Neue Publikation in Medical Decision Making
Expert feedback improves antibiotic prescribing decisions in pediatrics
Especially inexperienced physicians can benefit from feedback on their individual prescribing decisions/ Publication in ‘Medical Decision Making’, co-authored by Kerstin Eilermann, Katrin Halstenberg, Ludwig Kuntz, Kyriakos Martakis, Bernhard Roth, and Daniel Wiesen
Expert feedback leads to more appropriate antibiotic therapy decisions, especially in less experienced physicians. This is the central result of an interdisciplinary study conducted by our department in collaboration with the Faculty of Medicine of the University of Cologne. The study, which uses a controlled experiment to investigate the causal effect of expert feedback on individual physicians’ antibiotic prescribing decisions, has been published in the journal Medical Decision Making. Below, you will find the link to access the paper.
Why is this topic relevant? | The excessive use of antibiotics contributes to the development of resistance, which increasingly endangers the effectiveness of antibiotic therapies. Nevertheless, antibiotics are still frequently prescribed without being therapeutically indicated and treatment courses are often excessively long. In addition to the development of resistance, this increases the risk of antibiotic-related adverse outcomes. Especially in children, the inappropriate use of antibiotics can have serious short- and long-term consequences for their health and their development.
What did we do? | In the experimental study with pediatricians, we investigated a behavioural approach to improving antibiotic prescribing.
A total of 73 pediatricians took part in the experimental study, in which treatment decisions for pediatric routine cases were examined in a controlled environment. The experiment consisted of three stages. At each stage, we asked participants to decide for 40 hypothetical patients whether and for how long they would prescribe antibiotics. At the beginning of the second stage, the participants were informed that they would receive expert feedback on their treatment decisions, which was based on recommendations by directors of pediatric departments at German hospitals. At the end of the second stage, we actually provided the feedback on their treatment decisions. Subjects could compare their average length of antibiotic therapies for the 40 cases with the experts’ recommendations.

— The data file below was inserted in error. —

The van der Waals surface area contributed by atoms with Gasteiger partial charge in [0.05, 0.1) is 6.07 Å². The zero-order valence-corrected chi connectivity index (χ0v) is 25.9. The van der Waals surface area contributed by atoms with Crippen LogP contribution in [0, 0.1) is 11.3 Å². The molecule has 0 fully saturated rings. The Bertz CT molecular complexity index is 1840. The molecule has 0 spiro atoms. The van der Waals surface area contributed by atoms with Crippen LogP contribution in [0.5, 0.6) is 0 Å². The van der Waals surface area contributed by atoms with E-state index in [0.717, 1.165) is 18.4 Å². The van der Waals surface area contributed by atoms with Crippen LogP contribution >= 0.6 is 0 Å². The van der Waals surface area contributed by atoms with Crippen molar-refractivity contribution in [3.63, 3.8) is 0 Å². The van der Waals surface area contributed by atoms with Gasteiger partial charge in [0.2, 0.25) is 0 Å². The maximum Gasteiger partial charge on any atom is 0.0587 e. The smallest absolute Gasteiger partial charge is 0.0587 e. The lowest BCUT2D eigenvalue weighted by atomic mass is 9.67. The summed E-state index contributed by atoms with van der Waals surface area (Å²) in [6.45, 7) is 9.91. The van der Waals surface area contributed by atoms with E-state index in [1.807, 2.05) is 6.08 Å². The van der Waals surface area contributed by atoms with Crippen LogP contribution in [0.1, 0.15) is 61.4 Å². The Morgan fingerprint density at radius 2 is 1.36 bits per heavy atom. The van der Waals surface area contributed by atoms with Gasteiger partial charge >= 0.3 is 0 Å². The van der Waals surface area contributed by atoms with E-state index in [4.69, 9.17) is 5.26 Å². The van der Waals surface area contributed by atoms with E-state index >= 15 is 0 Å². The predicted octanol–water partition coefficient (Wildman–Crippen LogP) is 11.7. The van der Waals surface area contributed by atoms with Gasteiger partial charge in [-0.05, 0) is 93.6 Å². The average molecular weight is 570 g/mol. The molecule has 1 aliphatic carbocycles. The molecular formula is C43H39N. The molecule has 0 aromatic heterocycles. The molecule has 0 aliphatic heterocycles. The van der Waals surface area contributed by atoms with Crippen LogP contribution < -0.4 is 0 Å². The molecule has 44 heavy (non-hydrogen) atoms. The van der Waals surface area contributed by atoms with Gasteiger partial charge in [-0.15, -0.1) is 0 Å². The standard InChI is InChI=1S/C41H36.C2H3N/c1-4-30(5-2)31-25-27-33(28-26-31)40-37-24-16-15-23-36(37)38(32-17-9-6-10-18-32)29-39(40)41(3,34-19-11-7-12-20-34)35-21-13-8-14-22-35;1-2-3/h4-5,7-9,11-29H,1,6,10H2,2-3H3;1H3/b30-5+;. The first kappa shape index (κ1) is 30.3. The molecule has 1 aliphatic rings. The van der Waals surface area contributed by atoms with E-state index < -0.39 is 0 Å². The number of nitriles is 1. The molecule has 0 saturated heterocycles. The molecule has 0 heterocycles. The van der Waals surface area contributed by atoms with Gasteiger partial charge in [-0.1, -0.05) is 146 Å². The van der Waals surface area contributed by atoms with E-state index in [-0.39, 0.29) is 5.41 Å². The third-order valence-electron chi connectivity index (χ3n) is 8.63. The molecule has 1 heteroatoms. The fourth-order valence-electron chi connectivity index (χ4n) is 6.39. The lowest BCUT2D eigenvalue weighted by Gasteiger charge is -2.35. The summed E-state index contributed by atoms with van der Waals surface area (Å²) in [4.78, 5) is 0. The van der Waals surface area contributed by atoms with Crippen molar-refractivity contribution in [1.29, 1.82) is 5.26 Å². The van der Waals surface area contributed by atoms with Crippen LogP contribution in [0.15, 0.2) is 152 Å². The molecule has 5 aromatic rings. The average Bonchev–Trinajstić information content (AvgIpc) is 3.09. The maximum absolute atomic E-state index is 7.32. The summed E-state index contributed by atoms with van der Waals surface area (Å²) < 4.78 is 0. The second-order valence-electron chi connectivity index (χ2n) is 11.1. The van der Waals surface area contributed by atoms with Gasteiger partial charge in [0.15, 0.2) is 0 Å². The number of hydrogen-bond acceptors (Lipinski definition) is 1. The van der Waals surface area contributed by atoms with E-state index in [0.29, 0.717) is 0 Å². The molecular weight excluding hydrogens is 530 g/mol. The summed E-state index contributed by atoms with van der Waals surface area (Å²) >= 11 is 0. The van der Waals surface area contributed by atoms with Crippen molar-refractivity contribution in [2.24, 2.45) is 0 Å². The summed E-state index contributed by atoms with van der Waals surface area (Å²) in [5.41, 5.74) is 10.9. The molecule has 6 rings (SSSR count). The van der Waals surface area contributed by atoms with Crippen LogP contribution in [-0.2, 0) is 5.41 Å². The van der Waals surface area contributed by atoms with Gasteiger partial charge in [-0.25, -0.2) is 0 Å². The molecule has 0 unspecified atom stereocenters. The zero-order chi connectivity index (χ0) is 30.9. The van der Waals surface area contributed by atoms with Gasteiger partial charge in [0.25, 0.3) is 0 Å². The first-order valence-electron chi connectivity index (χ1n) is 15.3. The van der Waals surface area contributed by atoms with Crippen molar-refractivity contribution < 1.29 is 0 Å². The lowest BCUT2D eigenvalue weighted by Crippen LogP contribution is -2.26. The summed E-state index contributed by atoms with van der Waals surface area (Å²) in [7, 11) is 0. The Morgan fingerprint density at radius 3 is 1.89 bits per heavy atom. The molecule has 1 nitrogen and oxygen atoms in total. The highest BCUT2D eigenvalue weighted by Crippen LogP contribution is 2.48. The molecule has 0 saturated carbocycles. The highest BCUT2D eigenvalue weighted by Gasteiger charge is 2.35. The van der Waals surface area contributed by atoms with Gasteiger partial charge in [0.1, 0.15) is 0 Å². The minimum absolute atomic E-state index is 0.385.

While the announcement of feedback had no significant effect on prescribing decisions, the provision of expert feedback significantly reduced the length of antibiotic therapies by about one day on average (10 percent of the initially chosen length of therapies).
Daniel Wiesen, who initiated the study, says: “We were surprised that a simple approach like providing expert feedback can have such a strong effect on physicians’ prescribing decisions. After the provision of feedback, the physicians chose shorter therapies. The treatment decisions were also more in line with expert and guideline recommendations. Thus, we can say that the provision of expert feedback has guided the physicians toward more appropriate antibiotic therapy decisions.”
Implications for practice? | The interdisciplinary project has shown that a simple ‘nudge’ (expert feedback) is a useful means to improve the prescribing behaviour of physicians. ‘Nudging’ is a method based on behavioural theory with the aim of influencing the behaviour of people without direct economic incentives.
We firmly believe that providing expert feedback can be a viable option in clinical practice to help address the problem of excessive antibiotic use by simple means. The experiment also shows that individual characteristics – such as the willingness to take risks – or the experience of the physician influence prescribing decisions. Such findings suggest that individual characteristics should be taken into account when implementing measures to influence antibiotic prescribing practices.
Our study, led by Professor Daniel Wiesen, was part of the interdisciplinary UoC Forum ‘Managerial Risk Factors in Medicine’, initiated by Professor Ludwig Kuntz, and funded by the Excellence Initiative of the German federal and state governments (https://www.mig.uni-koeln.de/en/research/research-projects/uoc-forum/). Researchers from the Faculty of Management, Economics and Social Sciences and from the University of Cologne’s Faculty of Medicine were involved in the interdisciplinary study.
The Effect of Expert Feedback on Antibiotic Prescribing in Pediatrics: Experimental Evidence
(Kerstin Eilermann, Katrin Halstenberg, Ludwig Kuntz, Kyriakos Martakis, Bernhard Roth, Daniel Wiesen)
Medical Decision Making, https://doi.org/10.1177/0272989X19866699